Learn not just from lecturers, but also from your fellow students, was the message to scholars at the launch of the second LSE-UCT July School on 29 June 2014.
Students from a variety of disciplines, countries and continents have converged on the Cape Town campus to take university-level courses focused on pertinent issues affecting Africa. These courses will be taught by a collaboration of academics from UCT and the London School of Economics and Political Science (LSE) over the next two weeks.
"All of you have interests in gaining an African perspective on a whole lot of issues around economics, development, globalisation, inequality, and the trajectory of the continent," UCT Vice-Chancellor Dr Max Price told the assembled scholars, urging them to maintain the connections they make at the July School throughout their careers. "I'm hoping that not only will [this experience] be stimulating academically and intellectually, but that socially you will also go away from here with new friends and new networks."
The extraordinary global university
With 144 students from 44 countries, the LSE-UCT July School presents not only an opportunity to learn from established experts in the field, but also from each other, added Professor Craig Calhoun, LSE director.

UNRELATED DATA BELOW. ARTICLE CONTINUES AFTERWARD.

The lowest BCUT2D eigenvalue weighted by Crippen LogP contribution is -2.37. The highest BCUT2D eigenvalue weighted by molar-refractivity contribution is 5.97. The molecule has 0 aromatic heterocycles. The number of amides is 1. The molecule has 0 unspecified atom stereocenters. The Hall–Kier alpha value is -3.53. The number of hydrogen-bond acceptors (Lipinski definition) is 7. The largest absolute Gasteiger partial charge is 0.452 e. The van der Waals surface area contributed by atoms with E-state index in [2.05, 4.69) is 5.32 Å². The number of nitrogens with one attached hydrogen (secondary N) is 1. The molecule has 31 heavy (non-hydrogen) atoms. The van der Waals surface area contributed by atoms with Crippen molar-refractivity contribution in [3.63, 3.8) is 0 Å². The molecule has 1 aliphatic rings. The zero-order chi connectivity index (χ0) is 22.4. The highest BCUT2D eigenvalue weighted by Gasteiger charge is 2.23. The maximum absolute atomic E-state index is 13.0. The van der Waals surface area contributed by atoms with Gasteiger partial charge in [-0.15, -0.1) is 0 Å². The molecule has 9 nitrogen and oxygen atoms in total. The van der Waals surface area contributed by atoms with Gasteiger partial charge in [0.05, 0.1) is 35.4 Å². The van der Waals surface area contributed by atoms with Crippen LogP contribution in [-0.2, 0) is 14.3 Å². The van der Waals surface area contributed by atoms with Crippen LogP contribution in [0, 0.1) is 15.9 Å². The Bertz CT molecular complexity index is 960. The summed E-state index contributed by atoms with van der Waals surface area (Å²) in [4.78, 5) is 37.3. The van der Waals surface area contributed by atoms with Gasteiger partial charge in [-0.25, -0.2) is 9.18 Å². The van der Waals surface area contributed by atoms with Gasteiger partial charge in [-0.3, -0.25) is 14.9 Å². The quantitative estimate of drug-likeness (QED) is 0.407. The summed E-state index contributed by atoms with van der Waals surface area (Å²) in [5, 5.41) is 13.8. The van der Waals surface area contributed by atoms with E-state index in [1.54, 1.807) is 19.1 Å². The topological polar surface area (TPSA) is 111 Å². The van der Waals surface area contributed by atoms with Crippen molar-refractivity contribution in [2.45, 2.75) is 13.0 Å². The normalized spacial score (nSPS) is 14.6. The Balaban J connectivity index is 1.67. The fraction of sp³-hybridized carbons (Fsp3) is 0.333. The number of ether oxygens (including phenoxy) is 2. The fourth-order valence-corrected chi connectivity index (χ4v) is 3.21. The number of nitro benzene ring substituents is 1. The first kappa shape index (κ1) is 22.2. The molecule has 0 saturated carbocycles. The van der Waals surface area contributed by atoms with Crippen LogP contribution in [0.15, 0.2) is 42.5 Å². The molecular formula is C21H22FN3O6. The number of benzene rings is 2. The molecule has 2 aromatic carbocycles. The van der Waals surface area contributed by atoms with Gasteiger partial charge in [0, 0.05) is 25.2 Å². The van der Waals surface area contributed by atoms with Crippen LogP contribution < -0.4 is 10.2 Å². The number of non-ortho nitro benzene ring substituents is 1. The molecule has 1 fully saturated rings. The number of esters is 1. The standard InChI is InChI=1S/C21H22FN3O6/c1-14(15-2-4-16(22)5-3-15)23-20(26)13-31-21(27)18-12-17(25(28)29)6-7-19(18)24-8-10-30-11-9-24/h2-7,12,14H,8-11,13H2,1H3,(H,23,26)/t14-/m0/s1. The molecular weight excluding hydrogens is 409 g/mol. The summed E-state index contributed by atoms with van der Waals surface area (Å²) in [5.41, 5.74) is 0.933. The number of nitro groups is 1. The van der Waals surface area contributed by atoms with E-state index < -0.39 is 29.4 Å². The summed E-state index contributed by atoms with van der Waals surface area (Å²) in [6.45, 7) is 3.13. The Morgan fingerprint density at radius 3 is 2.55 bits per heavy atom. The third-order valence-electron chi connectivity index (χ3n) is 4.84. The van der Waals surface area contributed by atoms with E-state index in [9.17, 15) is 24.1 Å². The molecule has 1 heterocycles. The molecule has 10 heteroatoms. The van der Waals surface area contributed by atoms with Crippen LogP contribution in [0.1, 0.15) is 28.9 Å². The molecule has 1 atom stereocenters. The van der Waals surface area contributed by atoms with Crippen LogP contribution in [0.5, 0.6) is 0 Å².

While participants could look forward to learning from world-leading scholars, Calhoun reminded them that they were also "world-leading students": "The chance to get to know each other, in and out of class, is a lot of what the July School is about '“ so take full advantage of your fellow students' presence and at the same time learn and build a network.
"This is something we value a lot at the LSE '“ that is, the extraordinary global university. Students can learn as much from each other as they learn from their teachers, in a different way."
Learning by doing
In line with the idea of a global village, July School students are sinking their teeth into courses like Africa and Global Transformation: The rise of emerging powers and a new international order, premised on the idea that to understand Africa's burgeoning relationship between emerging economic powers like China, India and Brazil, we need to recognise the canvas of economic, diplomatic and security rationales against which this relationship is set.
Many of the courses complement theory with a practical component. Take Business Model Innovation at the Base of the Pyramid: Cape Town and beyond, for instance. Once students have been introduced to theories around the economic, social and political opportunities and constraints of people living in poverty, they partner with local entrepreneurs based in the Cape Flats to design business models that can maximise social outcomes while remaining economically viable.
In between the coursework, a social and cultural programme will allow students to come up for air and get to know the city and its environment.
Story by Yusuf Omar. Image by Je'nine May.
This work is licensed under a Creative Commons Attribution-NoDerivatives 4.0 International License.
Please view the republishing articles page for more information.